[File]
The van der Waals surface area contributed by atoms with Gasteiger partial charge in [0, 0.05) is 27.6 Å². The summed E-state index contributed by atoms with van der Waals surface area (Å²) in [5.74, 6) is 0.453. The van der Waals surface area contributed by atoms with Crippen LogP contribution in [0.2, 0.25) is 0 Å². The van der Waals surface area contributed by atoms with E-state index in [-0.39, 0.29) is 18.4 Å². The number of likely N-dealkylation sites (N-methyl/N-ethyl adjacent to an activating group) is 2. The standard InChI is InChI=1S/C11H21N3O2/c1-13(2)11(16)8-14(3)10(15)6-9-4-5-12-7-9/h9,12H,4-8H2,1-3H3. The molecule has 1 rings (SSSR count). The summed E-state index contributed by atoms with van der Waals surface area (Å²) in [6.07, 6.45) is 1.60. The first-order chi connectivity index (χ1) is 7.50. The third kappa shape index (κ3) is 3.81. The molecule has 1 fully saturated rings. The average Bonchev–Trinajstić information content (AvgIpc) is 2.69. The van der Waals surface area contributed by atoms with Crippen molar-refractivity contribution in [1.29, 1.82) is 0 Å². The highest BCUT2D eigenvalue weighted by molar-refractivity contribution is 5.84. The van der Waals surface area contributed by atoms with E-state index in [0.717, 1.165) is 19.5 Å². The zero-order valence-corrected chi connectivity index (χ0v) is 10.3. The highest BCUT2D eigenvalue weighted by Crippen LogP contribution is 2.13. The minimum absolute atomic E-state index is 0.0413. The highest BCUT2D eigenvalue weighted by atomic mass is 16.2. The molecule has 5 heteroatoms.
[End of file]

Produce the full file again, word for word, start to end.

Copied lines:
The van der Waals surface area contributed by atoms with Gasteiger partial charge in [0, 0.05) is 27.6 Å². The summed E-state index contributed by atoms with van der Waals surface area (Å²) in [5.74, 6) is 0.453. The van der Waals surface area contributed by atoms with Crippen LogP contribution in [0.2, 0.25) is 0 Å². The van der Waals surface area contributed by atoms with E-state index in [-0.39, 0.29) is 18.4 Å². The number of likely N-dealkylation sites (N-methyl/N-ethyl adjacent to an activating group) is 2. The standard InChI is InChI=1S/C11H21N3O2/c1-13(2)11(16)8-14(3)10(15)6-9-4-5-12-7-9/h9,12H,4-8H2,1-3H3. The molecule has 1 rings (SSSR count). The summed E-state index contributed by atoms with van der Waals surface area (Å²) in [6.07, 6.45) is 1.60. The first-order chi connectivity index (χ1) is 7.50. The third kappa shape index (κ3) is 3.81. The molecule has 1 fully saturated rings. The average Bonchev–Trinajstić information content (AvgIpc) is 2.69. The van der Waals surface area contributed by atoms with Crippen molar-refractivity contribution in [1.29, 1.82) is 0 Å². The highest BCUT2D eigenvalue weighted by molar-refractivity contribution is 5.84. The van der Waals surface area contributed by atoms with E-state index in [0.717, 1.165) is 19.5 Å². The zero-order valence-corrected chi connectivity index (χ0v) is 10.3. The highest BCUT2D eigenvalue weighted by Crippen LogP contribution is 2.13. The minimum absolute atomic E-state index is 0.0413. The highest BCUT2D eigenvalue weighted by atomic mass is 16.2. The molecule has 5 heteroatoms.